Team uncovers the danger caused by subdomains

Danger caused by subdomains
Example of a website structure with many subdomains. Credit: TU Wien

The internet is full of dangers: Sensitive data can be leaked, malicious websites can allow hackers to access private computers. The Security & Privacy Research Unit at TU Wien in collaboration with Ca' Foscari University has now uncovered a new important security vulnerability that has been overlooked so far. Large websites often have many subdomains—for example, "sub.example.com" could be a subdomain of the website "example.com." With certain tricks, it is possible to take control of such subdomains. And if that happens, new security holes open up that also put people at risk who simply want to use the actual website (in this example, example.com).

The research team studied these vulnerabilities and also analyzed how widespread the problem is: 50,000 of the world's most important websites were examined, and 1,520 vulnerable subdomains were discovered. The team was invited to the 30th USENIX Security Symposium, one of the most prestigious scientific conferences in the field of cybersecurity. The results have now been published online.

Dangling records

"At first glance, the problem doesn't seem that bad," says Marco Squarcina from the Institute of Logic and Computation at TU Vienna. "After all, you might think that you can only gain access to a subdomain if you're explicitly allowed by the administrator of the website, but that's a mistake."

This is because often a subdomain points to another website that is physically stored on completely different servers. Maybe you own the website example.com and want to add a blog. You don't want to build it from scratch, but instead use an existing blogging service of another website. Therefore, a subdomain, such as blog.example.com, is connected to another site. "If you use the example.com page and click on the blog there, you won't notice anything suspicious," says Marco Squarcina. "The address bar of the browser shows the correct subdomain blog.example.com, but the data now comes from a completely different server."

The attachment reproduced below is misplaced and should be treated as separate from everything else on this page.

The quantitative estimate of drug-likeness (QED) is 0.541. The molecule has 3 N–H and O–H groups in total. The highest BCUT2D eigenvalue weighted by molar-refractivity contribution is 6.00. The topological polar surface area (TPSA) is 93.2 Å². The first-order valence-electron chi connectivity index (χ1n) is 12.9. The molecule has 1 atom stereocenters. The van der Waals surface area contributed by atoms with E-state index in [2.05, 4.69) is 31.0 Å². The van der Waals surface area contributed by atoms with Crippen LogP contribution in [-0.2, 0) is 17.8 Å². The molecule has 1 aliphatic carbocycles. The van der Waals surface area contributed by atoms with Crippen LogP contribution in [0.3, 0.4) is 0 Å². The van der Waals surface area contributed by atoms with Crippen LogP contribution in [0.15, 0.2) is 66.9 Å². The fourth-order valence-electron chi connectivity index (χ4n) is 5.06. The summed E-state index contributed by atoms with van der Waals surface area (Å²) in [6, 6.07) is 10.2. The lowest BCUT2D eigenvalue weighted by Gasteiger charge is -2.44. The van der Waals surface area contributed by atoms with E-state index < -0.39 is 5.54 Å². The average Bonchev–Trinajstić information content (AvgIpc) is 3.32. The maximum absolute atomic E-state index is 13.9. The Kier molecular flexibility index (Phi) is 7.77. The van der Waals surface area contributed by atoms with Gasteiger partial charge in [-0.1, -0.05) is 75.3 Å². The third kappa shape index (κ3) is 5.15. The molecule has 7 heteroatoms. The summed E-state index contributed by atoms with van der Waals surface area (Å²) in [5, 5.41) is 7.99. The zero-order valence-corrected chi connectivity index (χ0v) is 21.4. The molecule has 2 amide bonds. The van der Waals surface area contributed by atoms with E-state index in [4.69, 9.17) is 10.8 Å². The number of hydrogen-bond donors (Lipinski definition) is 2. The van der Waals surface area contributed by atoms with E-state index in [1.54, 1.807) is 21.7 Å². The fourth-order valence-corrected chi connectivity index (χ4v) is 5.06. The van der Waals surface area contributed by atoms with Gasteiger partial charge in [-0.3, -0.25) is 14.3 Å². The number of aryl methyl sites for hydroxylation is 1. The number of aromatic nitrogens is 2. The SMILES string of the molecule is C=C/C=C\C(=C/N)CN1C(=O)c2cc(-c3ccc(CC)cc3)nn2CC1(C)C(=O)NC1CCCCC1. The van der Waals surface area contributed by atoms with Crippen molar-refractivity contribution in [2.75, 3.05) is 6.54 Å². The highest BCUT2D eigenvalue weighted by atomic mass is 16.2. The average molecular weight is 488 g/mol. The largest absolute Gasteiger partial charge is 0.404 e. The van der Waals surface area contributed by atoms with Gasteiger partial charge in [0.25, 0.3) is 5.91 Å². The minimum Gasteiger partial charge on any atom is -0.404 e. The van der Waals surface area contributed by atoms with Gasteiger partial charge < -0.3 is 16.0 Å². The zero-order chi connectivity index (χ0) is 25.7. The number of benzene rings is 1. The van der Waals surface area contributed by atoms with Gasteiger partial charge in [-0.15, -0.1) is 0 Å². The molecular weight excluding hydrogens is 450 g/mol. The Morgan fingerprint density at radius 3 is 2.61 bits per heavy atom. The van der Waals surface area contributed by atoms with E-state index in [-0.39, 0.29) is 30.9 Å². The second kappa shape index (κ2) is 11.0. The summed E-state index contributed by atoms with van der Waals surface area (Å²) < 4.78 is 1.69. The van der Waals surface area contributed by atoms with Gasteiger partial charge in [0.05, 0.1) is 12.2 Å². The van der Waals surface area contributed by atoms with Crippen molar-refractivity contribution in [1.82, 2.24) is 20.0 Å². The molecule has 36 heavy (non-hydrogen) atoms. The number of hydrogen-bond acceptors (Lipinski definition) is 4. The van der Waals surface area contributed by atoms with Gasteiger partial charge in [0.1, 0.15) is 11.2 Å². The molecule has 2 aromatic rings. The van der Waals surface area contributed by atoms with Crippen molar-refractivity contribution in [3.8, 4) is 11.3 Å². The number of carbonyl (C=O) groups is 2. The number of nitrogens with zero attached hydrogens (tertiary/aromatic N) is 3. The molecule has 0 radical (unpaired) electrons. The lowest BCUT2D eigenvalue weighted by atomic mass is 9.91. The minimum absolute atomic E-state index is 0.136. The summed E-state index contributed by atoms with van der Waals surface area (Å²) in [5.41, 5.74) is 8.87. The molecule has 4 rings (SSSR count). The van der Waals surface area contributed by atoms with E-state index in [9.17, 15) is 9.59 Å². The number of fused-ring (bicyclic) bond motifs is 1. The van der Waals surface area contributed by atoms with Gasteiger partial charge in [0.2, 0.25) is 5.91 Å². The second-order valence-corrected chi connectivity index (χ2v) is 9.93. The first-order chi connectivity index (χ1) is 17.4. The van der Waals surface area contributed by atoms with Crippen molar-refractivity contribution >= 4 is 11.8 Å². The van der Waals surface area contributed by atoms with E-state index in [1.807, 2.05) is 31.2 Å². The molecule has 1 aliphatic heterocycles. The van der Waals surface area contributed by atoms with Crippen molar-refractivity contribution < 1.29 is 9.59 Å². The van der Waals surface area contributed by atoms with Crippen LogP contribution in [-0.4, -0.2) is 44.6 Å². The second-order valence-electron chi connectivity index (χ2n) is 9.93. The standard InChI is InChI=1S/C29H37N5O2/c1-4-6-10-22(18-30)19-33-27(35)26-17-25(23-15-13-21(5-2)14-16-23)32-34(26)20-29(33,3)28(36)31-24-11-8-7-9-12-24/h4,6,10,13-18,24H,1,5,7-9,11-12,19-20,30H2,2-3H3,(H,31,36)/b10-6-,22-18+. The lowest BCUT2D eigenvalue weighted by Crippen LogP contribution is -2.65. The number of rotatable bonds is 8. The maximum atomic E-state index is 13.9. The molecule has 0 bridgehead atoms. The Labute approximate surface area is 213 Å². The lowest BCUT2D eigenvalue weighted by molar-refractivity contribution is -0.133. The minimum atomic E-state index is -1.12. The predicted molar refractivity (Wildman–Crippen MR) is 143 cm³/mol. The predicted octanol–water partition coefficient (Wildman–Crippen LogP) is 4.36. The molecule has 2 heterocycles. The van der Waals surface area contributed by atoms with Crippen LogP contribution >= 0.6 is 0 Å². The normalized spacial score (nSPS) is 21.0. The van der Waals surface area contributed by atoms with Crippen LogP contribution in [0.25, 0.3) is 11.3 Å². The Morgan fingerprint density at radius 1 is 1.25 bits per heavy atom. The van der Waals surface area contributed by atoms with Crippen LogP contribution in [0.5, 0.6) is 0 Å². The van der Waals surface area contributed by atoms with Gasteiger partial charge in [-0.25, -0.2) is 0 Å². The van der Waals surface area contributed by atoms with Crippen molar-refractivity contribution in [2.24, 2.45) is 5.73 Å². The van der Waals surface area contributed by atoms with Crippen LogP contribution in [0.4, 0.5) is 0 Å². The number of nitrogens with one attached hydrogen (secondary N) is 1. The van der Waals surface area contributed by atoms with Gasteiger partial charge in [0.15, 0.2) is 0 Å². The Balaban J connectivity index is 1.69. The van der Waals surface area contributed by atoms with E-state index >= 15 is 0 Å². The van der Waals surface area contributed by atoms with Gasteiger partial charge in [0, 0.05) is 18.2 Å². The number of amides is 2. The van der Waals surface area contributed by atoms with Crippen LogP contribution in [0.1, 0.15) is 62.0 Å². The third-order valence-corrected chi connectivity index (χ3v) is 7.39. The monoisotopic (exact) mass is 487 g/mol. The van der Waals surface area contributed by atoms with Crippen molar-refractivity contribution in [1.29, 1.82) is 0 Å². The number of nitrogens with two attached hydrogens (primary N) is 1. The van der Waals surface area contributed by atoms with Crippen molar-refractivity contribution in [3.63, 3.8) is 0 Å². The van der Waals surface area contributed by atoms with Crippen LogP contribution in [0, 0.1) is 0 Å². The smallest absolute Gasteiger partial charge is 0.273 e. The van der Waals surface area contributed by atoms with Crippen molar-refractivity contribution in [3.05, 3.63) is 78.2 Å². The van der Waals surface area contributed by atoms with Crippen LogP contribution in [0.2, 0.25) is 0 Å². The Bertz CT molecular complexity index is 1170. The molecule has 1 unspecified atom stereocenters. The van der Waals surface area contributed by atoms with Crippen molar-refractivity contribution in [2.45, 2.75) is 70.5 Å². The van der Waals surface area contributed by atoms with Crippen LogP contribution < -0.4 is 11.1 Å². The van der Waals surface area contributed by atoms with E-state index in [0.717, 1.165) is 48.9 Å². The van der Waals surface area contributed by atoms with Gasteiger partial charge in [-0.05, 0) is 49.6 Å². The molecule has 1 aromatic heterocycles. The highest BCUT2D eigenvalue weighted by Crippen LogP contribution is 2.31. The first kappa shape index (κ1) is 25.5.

But what happens if one day this link is no longer valid? Perhaps the blog is not needed anymore or it is relaunched elsewhere. Then the link from blog.example.com points to an external page that is no longer there. In this case, one speaks of "dangling records"—loose ends in the website's network that are ideal points of attack.

"If such dangling records are not promptly removed, attackers can set up their own page there, which will then show up at sub.example.com," says Mauro Tempesta (also TU Wien).

This is a problem because websites apply different security rules to different areas of the internet. Their own subdomains are typically considered "safe," even if they are in fact controlled from outside. For example, cookies placed on users by the main can be overwritten and potentially accessed from any subdomains: In the worst case, an intruder can then impersonate another user and carry out illicit actions on their behalf.

Alarmingly common problem

The team composed by Marco Squarcina, Mauro Tempesta, Lorenzo Veronese, Matteo Maffei (TU Wien), and Stefano Calzavara (Ca' Foscari) investigated how common this problem is. "We examined 50,000 of the most visited sites in the world, discovering 26 million subdomains," says Marco Squarcina. "On 887 of these sites we found vulnerabilities, on a total of 1,520 vulnerable subdomains." Among the vulnerable sites were some of the most famous websites of all, such as cnn.com or harvard.edu. University sites are more likely to be affected because they usually have a particularly large number of subdomains.

"We contacted all the people responsible for the vulnerable sites. Nevertheless, 6 months later, the problem was still only fixed on 15 % of these subdomains," says Marco Squarcina. "In principle, it would not be difficult to fix these vulnerabilities. We hope that with our work we can create more awareness about this threat."


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